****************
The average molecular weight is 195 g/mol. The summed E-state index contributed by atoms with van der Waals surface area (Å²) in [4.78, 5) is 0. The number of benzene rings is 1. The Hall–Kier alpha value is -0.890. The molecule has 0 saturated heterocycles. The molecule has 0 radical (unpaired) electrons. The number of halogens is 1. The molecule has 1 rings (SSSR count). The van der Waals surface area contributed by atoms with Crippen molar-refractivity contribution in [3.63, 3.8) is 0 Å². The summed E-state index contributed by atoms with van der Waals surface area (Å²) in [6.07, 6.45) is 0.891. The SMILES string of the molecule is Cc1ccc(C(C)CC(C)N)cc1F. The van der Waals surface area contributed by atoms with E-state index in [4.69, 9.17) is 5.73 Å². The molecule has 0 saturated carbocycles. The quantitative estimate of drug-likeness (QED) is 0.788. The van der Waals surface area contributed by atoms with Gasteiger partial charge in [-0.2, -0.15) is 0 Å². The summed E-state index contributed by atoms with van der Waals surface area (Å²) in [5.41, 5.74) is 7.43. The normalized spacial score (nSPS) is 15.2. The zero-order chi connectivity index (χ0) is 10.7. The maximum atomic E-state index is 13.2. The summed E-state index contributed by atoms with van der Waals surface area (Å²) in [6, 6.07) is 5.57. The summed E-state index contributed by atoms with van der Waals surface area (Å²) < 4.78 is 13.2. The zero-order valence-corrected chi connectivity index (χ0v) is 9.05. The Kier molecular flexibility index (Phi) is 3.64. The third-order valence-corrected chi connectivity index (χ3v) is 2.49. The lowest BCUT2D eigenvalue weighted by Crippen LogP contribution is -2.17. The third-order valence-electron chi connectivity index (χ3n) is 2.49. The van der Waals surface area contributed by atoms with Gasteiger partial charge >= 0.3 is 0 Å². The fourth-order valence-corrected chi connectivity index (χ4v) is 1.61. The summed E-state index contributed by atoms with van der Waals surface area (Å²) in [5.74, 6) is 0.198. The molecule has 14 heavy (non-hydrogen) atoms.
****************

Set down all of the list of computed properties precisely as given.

The average molecular weight is 195 g/mol. The summed E-state index contributed by atoms with van der Waals surface area (Å²) in [4.78, 5) is 0. The number of benzene rings is 1. The Hall–Kier alpha value is -0.890. The molecule has 0 saturated heterocycles. The molecule has 0 radical (unpaired) electrons. The number of halogens is 1. The molecule has 1 rings (SSSR count). The van der Waals surface area contributed by atoms with Crippen molar-refractivity contribution in [3.63, 3.8) is 0 Å². The summed E-state index contributed by atoms with van der Waals surface area (Å²) in [6.07, 6.45) is 0.891. The SMILES string of the molecule is Cc1ccc(C(C)CC(C)N)cc1F. The van der Waals surface area contributed by atoms with E-state index in [4.69, 9.17) is 5.73 Å². The molecule has 0 saturated carbocycles. The quantitative estimate of drug-likeness (QED) is 0.788. The van der Waals surface area contributed by atoms with Gasteiger partial charge in [-0.2, -0.15) is 0 Å². The summed E-state index contributed by atoms with van der Waals surface area (Å²) in [5.41, 5.74) is 7.43. The normalized spacial score (nSPS) is 15.2. The zero-order chi connectivity index (χ0) is 10.7. The maximum atomic E-state index is 13.2. The summed E-state index contributed by atoms with van der Waals surface area (Å²) in [6, 6.07) is 5.57. The summed E-state index contributed by atoms with van der Waals surface area (Å²) < 4.78 is 13.2. The zero-order valence-corrected chi connectivity index (χ0v) is 9.05. The Kier molecular flexibility index (Phi) is 3.64. The third-order valence-corrected chi connectivity index (χ3v) is 2.49. The lowest BCUT2D eigenvalue weighted by Crippen LogP contribution is -2.17. The third-order valence-electron chi connectivity index (χ3n) is 2.49. The van der Waals surface area contributed by atoms with Gasteiger partial charge >= 0.3 is 0 Å². The fourth-order valence-corrected chi connectivity index (χ4v) is 1.61. The summed E-state index contributed by atoms with van der Waals surface area (Å²) in [5.74, 6) is 0.198. The molecule has 14 heavy (non-hydrogen) atoms.